Food intolerances are surprisingly mysterious for the 21st Century. Not many people know that being intolerant (or hypersensitive) to various foodstuffs is different to being allergic. Unlike allergies, food intolerances are never life threatening, but they can impede on fulfilment of life, as they can lead to constant discomfort and regular pains across the body. An estimated 20% of the world’s population is intolerant to a foodstuff, but it’s hard to diagnose an intolerance as there are such varied symptoms. This article covers the most common sensitivities to food, so you can get a better idea about how they might impact your life and keep become aware if display any chronic symptoms.
An estimated 65% of the world’s population has trouble with lactose, the main sugar that’s in dairy. Unlike galactose, fructose and glucose, lactose can be difficult for the stomach to digest. Many people don’t have enough lactase enzymes in their body to digest the lactose sugar, leading to a build-up of lactose that can’t be processed, causing a bit of a bottleneck in the person’s everyday digestive procedures.
Symptoms of having a dairy intolerance include abdominal pain that ranges from very mild to very severe; often including bloating and nausea. In rare cases extreme pain can be debilitating, but can never kill you. Other symptoms of dairy intolerance include gas and trapped wind, which can further add to abdominal pain. It is common for lactose intolerant individuals to also experience diarrhoea.
The difficulty with lactose intolerance is that it can be very difficult to diagnose via the traditional method of cutting foods out of your diet to isolate the damaging foodstuff. To make things more difficult, according to intolerancelab.co.uk people can be intolerant of up to 20 different foods. The results of all this is that if you suspect you have a lactose intolerance it’s easiest to just get a test. In the meantime, stick to aged dairy like parmesan, or fermented dairy like kefir, as these have much less lactose in them.
A gluten intolerance is an aversion to gluten proteins that are found in wheat, barley, rye and triticale. Many people are sensitive to gluten, even though they don’t have a disease called celiac disease, which is a serious allergy and can therefore be life-threatening in some instances. There is a lot of confusion between gluten intolerance and celiac disease, but celiac disease is very uncommon. The prevalence of gluten sensitivity, however, can be up to 13% of the population.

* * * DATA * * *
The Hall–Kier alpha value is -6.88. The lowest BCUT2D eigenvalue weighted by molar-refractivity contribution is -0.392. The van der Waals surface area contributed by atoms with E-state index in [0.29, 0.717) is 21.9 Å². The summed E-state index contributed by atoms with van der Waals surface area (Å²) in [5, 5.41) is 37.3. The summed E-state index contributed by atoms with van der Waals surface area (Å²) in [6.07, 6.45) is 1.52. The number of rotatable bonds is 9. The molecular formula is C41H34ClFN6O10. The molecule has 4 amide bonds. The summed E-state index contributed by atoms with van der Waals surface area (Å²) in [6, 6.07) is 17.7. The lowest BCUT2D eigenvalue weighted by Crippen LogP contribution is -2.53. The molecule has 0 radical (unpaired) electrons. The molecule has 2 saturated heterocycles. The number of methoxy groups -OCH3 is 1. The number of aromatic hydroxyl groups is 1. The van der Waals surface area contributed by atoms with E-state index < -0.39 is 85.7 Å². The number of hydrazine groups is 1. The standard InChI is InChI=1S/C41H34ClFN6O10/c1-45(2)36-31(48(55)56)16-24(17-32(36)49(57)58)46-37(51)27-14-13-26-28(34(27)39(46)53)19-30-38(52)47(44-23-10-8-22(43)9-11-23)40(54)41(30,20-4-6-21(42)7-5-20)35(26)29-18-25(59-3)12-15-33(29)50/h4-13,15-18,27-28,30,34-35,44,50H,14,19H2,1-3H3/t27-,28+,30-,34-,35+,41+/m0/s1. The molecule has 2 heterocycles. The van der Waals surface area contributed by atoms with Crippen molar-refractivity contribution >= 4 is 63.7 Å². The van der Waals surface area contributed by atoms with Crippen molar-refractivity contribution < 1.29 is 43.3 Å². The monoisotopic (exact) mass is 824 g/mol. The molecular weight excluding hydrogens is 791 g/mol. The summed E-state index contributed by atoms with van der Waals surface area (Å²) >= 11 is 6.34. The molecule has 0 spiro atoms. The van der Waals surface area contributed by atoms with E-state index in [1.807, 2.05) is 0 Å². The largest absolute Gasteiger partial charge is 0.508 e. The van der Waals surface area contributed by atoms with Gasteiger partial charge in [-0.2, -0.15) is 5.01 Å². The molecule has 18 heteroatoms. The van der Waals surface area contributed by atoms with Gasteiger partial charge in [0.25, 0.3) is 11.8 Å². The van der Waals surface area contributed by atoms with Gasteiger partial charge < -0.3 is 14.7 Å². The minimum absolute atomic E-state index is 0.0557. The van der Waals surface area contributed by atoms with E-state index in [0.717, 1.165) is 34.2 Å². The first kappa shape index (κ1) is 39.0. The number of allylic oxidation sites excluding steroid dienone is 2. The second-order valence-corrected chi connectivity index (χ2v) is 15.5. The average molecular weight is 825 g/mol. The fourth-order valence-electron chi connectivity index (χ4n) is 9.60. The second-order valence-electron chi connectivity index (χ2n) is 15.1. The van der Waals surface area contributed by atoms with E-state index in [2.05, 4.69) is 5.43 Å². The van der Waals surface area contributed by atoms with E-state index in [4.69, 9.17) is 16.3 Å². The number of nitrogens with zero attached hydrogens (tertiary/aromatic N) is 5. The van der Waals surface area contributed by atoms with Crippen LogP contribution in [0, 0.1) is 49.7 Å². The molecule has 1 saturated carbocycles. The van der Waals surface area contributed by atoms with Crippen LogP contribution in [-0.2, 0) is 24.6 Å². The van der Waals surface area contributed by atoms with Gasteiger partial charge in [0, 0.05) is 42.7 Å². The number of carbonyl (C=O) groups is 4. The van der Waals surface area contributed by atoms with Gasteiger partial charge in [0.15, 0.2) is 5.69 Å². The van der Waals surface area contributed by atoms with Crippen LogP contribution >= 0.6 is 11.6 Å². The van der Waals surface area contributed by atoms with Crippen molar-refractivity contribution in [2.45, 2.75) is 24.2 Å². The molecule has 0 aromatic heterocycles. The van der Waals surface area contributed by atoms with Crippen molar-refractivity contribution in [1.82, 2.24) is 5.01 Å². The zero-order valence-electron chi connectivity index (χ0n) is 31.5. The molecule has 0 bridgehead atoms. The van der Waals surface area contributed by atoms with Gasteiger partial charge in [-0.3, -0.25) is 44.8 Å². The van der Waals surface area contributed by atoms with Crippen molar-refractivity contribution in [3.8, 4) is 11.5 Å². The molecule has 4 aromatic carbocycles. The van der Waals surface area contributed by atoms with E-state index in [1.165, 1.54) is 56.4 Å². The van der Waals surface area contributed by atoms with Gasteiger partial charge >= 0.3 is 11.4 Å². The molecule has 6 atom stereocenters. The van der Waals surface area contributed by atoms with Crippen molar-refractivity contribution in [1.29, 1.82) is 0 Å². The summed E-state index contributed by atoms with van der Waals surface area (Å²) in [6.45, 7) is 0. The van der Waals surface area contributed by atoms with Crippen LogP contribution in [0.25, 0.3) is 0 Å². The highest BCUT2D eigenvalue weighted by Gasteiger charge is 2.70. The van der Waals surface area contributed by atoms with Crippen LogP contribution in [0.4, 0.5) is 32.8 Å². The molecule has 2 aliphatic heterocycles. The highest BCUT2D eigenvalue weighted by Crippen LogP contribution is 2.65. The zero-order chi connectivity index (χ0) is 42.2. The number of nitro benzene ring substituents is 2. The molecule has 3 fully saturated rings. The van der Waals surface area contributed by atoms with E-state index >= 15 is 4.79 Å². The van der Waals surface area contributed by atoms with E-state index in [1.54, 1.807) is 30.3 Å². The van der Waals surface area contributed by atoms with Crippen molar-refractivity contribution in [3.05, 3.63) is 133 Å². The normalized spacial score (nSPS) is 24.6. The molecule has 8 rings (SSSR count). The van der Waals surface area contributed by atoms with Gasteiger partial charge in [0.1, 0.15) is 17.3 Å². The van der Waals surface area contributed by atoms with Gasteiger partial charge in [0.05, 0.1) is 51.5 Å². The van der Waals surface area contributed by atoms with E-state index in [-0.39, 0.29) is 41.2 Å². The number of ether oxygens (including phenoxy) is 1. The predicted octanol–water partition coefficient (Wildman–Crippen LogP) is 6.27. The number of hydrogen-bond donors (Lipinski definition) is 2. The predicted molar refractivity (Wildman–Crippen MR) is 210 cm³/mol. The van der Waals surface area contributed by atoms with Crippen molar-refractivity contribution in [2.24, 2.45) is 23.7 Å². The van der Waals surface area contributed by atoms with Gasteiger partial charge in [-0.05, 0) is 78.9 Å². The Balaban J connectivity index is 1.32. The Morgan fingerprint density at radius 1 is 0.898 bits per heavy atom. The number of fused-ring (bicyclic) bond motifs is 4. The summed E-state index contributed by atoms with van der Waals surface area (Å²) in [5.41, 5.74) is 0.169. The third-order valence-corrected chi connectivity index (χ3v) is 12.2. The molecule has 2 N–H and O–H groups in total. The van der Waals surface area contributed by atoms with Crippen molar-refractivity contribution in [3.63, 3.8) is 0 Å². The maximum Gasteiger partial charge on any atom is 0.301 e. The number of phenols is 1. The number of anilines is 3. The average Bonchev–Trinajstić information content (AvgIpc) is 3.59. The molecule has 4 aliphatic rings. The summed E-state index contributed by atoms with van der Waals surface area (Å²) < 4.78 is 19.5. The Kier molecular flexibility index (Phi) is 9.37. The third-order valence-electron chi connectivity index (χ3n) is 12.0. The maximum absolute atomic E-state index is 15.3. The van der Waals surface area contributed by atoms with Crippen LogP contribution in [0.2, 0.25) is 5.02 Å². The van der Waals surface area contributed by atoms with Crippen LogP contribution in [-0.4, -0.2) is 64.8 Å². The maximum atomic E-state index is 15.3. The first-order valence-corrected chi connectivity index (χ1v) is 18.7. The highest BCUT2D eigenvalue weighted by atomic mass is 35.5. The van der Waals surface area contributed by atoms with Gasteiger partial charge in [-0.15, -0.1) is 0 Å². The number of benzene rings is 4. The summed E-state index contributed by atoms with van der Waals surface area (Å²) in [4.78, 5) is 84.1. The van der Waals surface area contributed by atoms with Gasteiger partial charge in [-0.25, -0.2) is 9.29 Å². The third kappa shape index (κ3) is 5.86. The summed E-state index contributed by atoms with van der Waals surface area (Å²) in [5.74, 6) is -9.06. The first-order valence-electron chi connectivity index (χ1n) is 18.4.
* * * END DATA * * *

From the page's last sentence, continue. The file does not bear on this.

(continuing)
Symptoms of a gluten intolerance include bloating, abdominal pain, diarrhoea, constipation, headaches, fatigue, joint pain, skin rash, depression, anxiety, anaemia and more. It’s no wonder that gluten is the first thing that many try cutting out of their diet when faced with any of the above symptoms. Due to the variety of symptoms that gluten intolerance creates, many people feel they could be intolerant so play it safe without knowing for sure. Consequently, they should avoid high gluten foods like bread, pasta, cereals and drinks like beer.
Caffeine is found in a wide range of beverages like coffee, tea and energy drinks. It produces a stimulating effect as it increases the metabolic reactions in your brain cells. This effectively makes them work faster, making the consumer feel more alert. Most adults can have up to 400 mg caffeine a day without side effects, akin to four cups of coffee, but that assumes they have grown up consuming the average amount of caffeine. To those who don’t drink caffeine at all, even one cup can keep them up at night.
That isn’t an intolerance, however. The intolerance comes from some people having a genetic inability to both metabolize and excrete caffeine. This is rare, but can cause some very unpleasant symptoms, including an increased heartbeat, anxiety, jitters, insomnia, nervousness and restlessness. As this is a genetic ability, unlike a problem relating to not producing enough of a certain protein, it can be difficult to combat by trying to build a tolerance (as some with mild lactose intolerance do).
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